According to Olalia, “with all these rights violations and abuses, it is the victims of security forces that most need free, competent and independent counsel.”
Legal assistance for the poor
Olalia said that everyone, including the military and police, are entitled to constitutional and even universal rights to due process which include the right to counsel.
“Even the most notorious human rights violators who deprive our clients and other victims of basic rights are also entitled to the very rights that they deprive our clients.”
However, he said that there should be a “sense of proportion,” especially because public officials, including law enforcement officers, do not fall short of institutional support because they “have the bureaucracy and the whole government machinery to back them up.”
Section 56 of Republic Act 8551 provides that the Secretary of Justice, chair of the Commission or the Chief of the PNP may authorize lawyers of their agencies to provide legal assistance to any member of the PNP who is facing charges at the prosecutor’s office, the court or any competent body, in connection with the performance of duty.
“If there is a sense of proportion, the poor victims are the individuals who need legal assistance the most because they are not financially capable,” he said.
Military, police pay hike
Last January 2018, Duterte signed a joint resolution of Congress authorizing a salary increase for soldiers, police, and other uniformed men in the government.
The resolution stated that there was a need to adjust the compensation to “make it more commensurate with their critical role in maintaining national security and peace and order, taking into consideration their exposure to high-risk environments in the performance of their duties.”
But despite the hike, the PNP said that from July 2016 to September 2020, 15,768 personnel were penalized for several offenses, including the involvement in illegal drug trade, grave misconduct, serious neglect of duty, involvement in criminal cases, serious irregularity, malversation, dishonesty, and graft and corruption.
According to the resolution signed by Duterte, police officers receive the following monthly base pay since January 2019:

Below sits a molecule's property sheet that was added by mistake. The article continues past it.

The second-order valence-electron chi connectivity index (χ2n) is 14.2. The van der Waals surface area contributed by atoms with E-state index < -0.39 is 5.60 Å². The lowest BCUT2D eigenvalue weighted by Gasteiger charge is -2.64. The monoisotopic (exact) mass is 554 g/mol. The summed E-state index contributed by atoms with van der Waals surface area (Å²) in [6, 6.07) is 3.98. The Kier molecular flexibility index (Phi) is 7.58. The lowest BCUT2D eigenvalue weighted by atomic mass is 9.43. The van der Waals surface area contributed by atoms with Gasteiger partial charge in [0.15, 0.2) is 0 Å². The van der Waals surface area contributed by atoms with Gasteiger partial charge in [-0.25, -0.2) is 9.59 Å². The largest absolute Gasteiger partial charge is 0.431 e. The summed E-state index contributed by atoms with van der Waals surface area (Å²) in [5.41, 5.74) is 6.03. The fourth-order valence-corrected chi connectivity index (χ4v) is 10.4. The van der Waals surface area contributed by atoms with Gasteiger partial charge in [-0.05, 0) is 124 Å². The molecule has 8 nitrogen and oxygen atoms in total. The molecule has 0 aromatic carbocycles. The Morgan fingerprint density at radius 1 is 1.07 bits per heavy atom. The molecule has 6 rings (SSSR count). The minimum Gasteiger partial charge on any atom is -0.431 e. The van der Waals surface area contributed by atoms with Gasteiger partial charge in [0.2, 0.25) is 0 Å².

- Police Officer I – P29,668
- Police Officer II – P30,867
- Police Officer III – P32,114
- Senior Police Officer I – P33,411
- Senior Police Officer II – P34,079
- Senior Police Officer III – P34,761
- Senior Police Officer IV – P38,366
- Cadet – P38,366
- Inspector – P49,528
- Senior Inspector – P56,582
- Chief Inspector – P62,555
- Superintendent – P71,313
- Senior Superintendent – P80,583
- Chief Superintendent – P91,058
- Director – P102,896
- Deputy Director General – P125,574
- Director General – P149, 785
Military men receive the following monthly base pay since January 2019:
- Candidate Soldier – P18,587
- Private – P29,668
- Private First Class – P30,261
- Corporal – P30,867
- Sergeant – P31,484
- Staff Sergeant – P32,114
- Technical Sergeant – P32,756
- Master Sergeant – P33,411
- Senior Master Sergeant – P34,079
- Chief Master Sergeant – 34,761
- First Chief Master Sergeant – P38,366
- Cadet – P38,366
- Probationary Second Lieutenant – P38,366
- Second Lieutenant – P48,829
- First Lieutenant – P49,528
- Captain – P56,582
- Major – P62,555
- Lieutenant Colonel – P71,313
- Colonel – P80,583
- Brigadier General – P91,058
- Major General – P102,896
- Lieutenant General – P125,574
- General – P149,785
Compared to the minimum P15,000 monthly budget of families who considered themselves “poor” based on the latest survey by the Social Weather Stations, poor Filipinos have no financial capability to employ the services of a private lawyer.
In regions where most cases of killings of farmers and activists were recorded, farmers’ daily basic wage is P334.27 in Bicol Region, P329.71 in Davao Region, P305.883 in Western Visayas, P297.60 in Soccsksargen, and P276.43 in Central Visayas, according to the Philippine Statistics Authority.
Lack of ‘pro-bono’ lawyers
In the Philippines, as stated by Republic Act 9406, indigent Filipinos can avail themselves of free legal services from the Public Attorney’s Office (PAO) which “shall independently discharge its mandate to render, free of charge, legal representation, assistance and counseling to indigent persons in criminal, civil, labor, administrative and other quasi-judicial cases.”
However, the requirements to avail of PAO legal services and the struggles to have the status of a “pauper (indigent) litigant” in court make it hard for poor Filipinos to really get free legal representation, Olalia said.
In 2018, government data showed that each lawyer from PAO handles 465 cases.
Olalia said that the cases of those who cannot get free legal services can be handled by pro-bono lawyers (lawyers who render free legal services to those in need) from human rights groups, but Olalia said these are not enough to cover at least 98 percent of the population.
“The NUPL has 500 members nationwide, but only 250 are lawyers while the rest are law students. Of the 250, only 80 lawyers can represent litigants,” he said, explaining that the rest of the member-lawyers are judges and prosecutors.